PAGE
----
Lady Tigers Make Impact On, Off Court in Spain

Spanish players in LSU shirts pose with the Lady Tigers following the final game.
Spanish players in LSU shirts pose with the Lady Tigers following the final game.
Bill Martin (@LSUBillMartin)
Bill Martin (@LSUBillMartin)
Associate SID

MADRID – Somewhere in a country of 47 million people, shirts with L-S-U across the chest are being worn by Spanish natives. Twelve days ago, the athletes donning them proudly now probably never heard of a university in Baton Rouge, La., or knew that its mascot was a tiger.

That changed in 48 hours. Scoreboards and box scores aside, the impact the LSU women’s basketball team made during its 12-day journey through Spain has a global reach and will forever be a memory for those 10 student-athletes who wore the LSU uniform and those opponents who have a new team to cheer on in the United States.

The Catholic University of Murcia, situated on the Southeastern coast of Spain, was defeated by a combined score of 180-63 in two exhibition games. Never has a scoreboard been so irrelevant to a cause. A young group of Spanish women got to learn what LSU stands for both and off the court. On the court, it was discipline, physicality, coachability and unselfishness. Away from the court, even after both teams represented different countries, there was sportsmanship and friendship.

LSU left an indelible image for Murcia and its players gravitated to it. The style of play and discipline is where they aspire the Spanish game to be. It was something the head coach of Murcia preached to his players following the games. 

When the final horn sounded, the two teams traded shirts in what was a Spanish tradition. LSU players took home Murcia uniforms, and Murcia players immediately put on their LSU basketball shirts on their home floor.

Their eyes lit up when they received the purple and gold shirts. Murcia players then took photos with their favorite Lady Tiger they were having to guard throughout the game. LSU players signed autographs. It was a scene usually only reserved for the USA Basketball teams that play in international competitions.

A little over an hour after the games ended, tweets and new followers started rolling into the official LSU women’s basketball Twitter handle (@LSUwbkb). They were from the Spanish natives in attendance and even the players and coaches themselves. One read (translated in English), “Nikki Caldwell, you and your team have shown a great example of education sports and human values.”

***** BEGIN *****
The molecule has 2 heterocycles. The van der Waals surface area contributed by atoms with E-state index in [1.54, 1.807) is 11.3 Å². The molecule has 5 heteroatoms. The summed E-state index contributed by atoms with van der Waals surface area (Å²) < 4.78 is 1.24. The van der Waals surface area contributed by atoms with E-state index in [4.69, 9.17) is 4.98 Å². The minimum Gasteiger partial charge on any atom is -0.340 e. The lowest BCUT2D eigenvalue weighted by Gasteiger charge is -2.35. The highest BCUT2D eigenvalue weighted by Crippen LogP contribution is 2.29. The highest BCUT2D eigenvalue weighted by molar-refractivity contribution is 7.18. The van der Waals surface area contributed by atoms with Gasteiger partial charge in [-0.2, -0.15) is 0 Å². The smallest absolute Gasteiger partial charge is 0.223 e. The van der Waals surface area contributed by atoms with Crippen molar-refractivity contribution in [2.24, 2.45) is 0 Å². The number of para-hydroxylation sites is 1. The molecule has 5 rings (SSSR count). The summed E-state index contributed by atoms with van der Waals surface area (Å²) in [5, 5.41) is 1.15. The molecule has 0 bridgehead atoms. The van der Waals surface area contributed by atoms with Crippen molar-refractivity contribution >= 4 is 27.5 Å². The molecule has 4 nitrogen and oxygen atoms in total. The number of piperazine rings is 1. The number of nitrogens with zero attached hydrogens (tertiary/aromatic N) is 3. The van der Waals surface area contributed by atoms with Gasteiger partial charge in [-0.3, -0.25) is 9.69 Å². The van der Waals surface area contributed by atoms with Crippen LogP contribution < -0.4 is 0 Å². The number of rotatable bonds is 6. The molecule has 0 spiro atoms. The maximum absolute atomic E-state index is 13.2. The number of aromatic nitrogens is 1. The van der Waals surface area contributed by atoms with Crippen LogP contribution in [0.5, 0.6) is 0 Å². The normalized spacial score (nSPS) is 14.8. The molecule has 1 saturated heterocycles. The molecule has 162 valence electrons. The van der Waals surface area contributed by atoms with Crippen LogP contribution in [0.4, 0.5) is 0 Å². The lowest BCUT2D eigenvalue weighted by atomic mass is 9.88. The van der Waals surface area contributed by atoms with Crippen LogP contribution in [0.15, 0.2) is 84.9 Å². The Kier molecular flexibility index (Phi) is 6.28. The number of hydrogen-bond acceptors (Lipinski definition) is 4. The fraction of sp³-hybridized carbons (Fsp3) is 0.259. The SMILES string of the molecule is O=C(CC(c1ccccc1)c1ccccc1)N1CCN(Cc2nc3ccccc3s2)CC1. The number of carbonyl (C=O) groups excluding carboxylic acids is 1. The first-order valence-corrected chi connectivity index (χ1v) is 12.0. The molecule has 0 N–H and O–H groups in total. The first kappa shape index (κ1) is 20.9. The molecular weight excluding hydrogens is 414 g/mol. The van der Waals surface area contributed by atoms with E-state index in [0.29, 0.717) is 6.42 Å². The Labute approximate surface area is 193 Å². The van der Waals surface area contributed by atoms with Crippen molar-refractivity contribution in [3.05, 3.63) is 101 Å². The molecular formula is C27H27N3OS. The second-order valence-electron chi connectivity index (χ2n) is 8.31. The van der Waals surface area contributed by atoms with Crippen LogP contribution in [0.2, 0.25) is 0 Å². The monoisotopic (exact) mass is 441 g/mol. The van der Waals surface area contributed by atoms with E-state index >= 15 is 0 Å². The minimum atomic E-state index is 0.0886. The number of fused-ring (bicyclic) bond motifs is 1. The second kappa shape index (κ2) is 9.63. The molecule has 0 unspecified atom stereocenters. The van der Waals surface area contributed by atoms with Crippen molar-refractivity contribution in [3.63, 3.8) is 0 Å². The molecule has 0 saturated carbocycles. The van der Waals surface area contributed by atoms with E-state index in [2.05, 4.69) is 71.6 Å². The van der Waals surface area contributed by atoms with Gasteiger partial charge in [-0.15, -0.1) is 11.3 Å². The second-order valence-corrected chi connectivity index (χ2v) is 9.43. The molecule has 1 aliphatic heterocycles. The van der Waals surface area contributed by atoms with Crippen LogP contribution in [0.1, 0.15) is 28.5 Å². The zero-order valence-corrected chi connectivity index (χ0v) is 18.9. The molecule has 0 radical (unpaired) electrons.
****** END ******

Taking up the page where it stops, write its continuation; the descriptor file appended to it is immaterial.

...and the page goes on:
Another one read, “What a great LSU team, and No. 11 (Raigyne Moncrief) is fantastic.” Finally a tweet from the Murcia head coach was “thank you coach and LSU. You deserve all the best.” 

Chema Gomez, a Murcia native, assists the Murcia’s coaching staff and has coached youth basketball in Spain for 20 years. He knew LSU well before the Lady Tigers stepped into the Murcia gym. From 2008-10, Gomez was part of a teacher exchange program in the United States. His residence during that time? North Louisiana. Gomez was at Logansport High School and even made it down to Baton Rouge for games against Southern Lab.

“Having been in Louisiana, you know about LSU basketball both men and women’s teams,” said Gomez. “We are so pleased and thankful to have them here. It’s like Real Madrid coming into our gym. Personally, it’s a gift to have them here. I have seen the campus and been in the Maravich Center. It’s an amazing place.”

Gomez said the Spanish team was impressed by LSU’s style of play and the discipline the Lady Tigers take the floor with.

“We lost the games, but it was a great experience for the team. It’s the next level – LSU – of how we want to play in Spain. It will take time. What surprises me most of LSU is the attitude, the work ethic and the great fundamentals. That’s what it takes to get to that level. With that attitude and work ethic it’s possible.”

For head coach Nikki Caldwell, foreign trips with her teams have been routine throughout her career as a player, assistant coach and head coach. There is a level of appreciation to experience a new culture and develop team chemistry before the season starts.

In Caldwell’s freshman season at Tennessee, the Lady Vols went on a foreign trip and then won the 1991 national championship seven months later. As an assistant at Tennessee in 2004, Caldwell and then UT player and current assistant coach Tasha Butts took a foreign trip and later reached the national championship game that spring.

“We got to visit a country that allowed our kids to become more educated about the culture of Spain,” said Caldwell. “From Barcelona to Madrid, each city had an impact on each one of our players. It was really neat to meet other people from the United States on this trip. To see how they reacted to LSU on our chest, that’s special. We are doing things the right way and exposing our team to greater things.”

Senior guard Jeanne Kenney is entering the final year of her LSU career. She’s been a vocal leader and helped mold the chemistry of a team that is poised to take the next step from a recent Sweet 16 appearance.

“It was so amazing to learn and see everything,” said Kenney. “We are so blessed to be able to have gone and I thank our coaching staff and administration for that. You won’t get a better experience than this. Our team was wonderful. We won three games, but more importantly we learned a lot about our team and a great culture. I am excited about the future of this program and the season ahead.”

Practice begins September 30.





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